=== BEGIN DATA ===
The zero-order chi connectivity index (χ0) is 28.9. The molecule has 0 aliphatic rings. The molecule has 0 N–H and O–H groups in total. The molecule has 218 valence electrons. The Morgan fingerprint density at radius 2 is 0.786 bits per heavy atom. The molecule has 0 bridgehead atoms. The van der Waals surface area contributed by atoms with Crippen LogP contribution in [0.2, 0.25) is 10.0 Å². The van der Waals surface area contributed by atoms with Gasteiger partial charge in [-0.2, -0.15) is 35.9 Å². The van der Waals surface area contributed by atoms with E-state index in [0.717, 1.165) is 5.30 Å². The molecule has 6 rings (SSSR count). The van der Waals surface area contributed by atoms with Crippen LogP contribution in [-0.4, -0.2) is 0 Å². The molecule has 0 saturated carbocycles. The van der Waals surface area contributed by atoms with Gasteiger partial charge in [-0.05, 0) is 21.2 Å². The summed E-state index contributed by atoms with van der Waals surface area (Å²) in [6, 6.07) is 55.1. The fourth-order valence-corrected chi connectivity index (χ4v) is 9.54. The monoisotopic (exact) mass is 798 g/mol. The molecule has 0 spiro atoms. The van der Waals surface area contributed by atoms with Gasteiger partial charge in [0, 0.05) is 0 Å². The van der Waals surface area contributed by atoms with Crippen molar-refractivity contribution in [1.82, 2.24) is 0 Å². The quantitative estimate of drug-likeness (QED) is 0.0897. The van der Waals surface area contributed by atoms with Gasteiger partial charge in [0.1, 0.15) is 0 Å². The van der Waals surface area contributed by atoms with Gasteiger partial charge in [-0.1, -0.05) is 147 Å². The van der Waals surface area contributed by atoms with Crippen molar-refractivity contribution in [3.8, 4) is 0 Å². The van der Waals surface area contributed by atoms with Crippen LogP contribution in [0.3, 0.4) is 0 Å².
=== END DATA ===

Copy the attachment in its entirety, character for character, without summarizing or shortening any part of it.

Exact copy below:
The zero-order chi connectivity index (χ0) is 28.9. The molecule has 0 aliphatic rings. The molecule has 0 N–H and O–H groups in total. The molecule has 218 valence electrons. The Morgan fingerprint density at radius 2 is 0.786 bits per heavy atom. The molecule has 0 bridgehead atoms. The van der Waals surface area contributed by atoms with Crippen LogP contribution in [0.2, 0.25) is 10.0 Å². The van der Waals surface area contributed by atoms with Gasteiger partial charge in [-0.2, -0.15) is 35.9 Å². The van der Waals surface area contributed by atoms with E-state index in [0.717, 1.165) is 5.30 Å². The molecule has 6 rings (SSSR count). The van der Waals surface area contributed by atoms with Crippen LogP contribution in [-0.4, -0.2) is 0 Å². The molecule has 0 saturated carbocycles. The van der Waals surface area contributed by atoms with Gasteiger partial charge in [-0.05, 0) is 21.2 Å². The summed E-state index contributed by atoms with van der Waals surface area (Å²) in [6, 6.07) is 55.1. The fourth-order valence-corrected chi connectivity index (χ4v) is 9.54. The monoisotopic (exact) mass is 798 g/mol. The molecule has 0 spiro atoms. The van der Waals surface area contributed by atoms with Gasteiger partial charge in [0, 0.05) is 0 Å². The van der Waals surface area contributed by atoms with Crippen molar-refractivity contribution in [1.82, 2.24) is 0 Å². The quantitative estimate of drug-likeness (QED) is 0.0897. The van der Waals surface area contributed by atoms with Gasteiger partial charge in [0.1, 0.15) is 0 Å². The van der Waals surface area contributed by atoms with Gasteiger partial charge in [-0.1, -0.05) is 147 Å². The van der Waals surface area contributed by atoms with Crippen molar-refractivity contribution in [3.8, 4) is 0 Å². The van der Waals surface area contributed by atoms with Crippen LogP contribution in [0.3, 0.4) is 0 Å².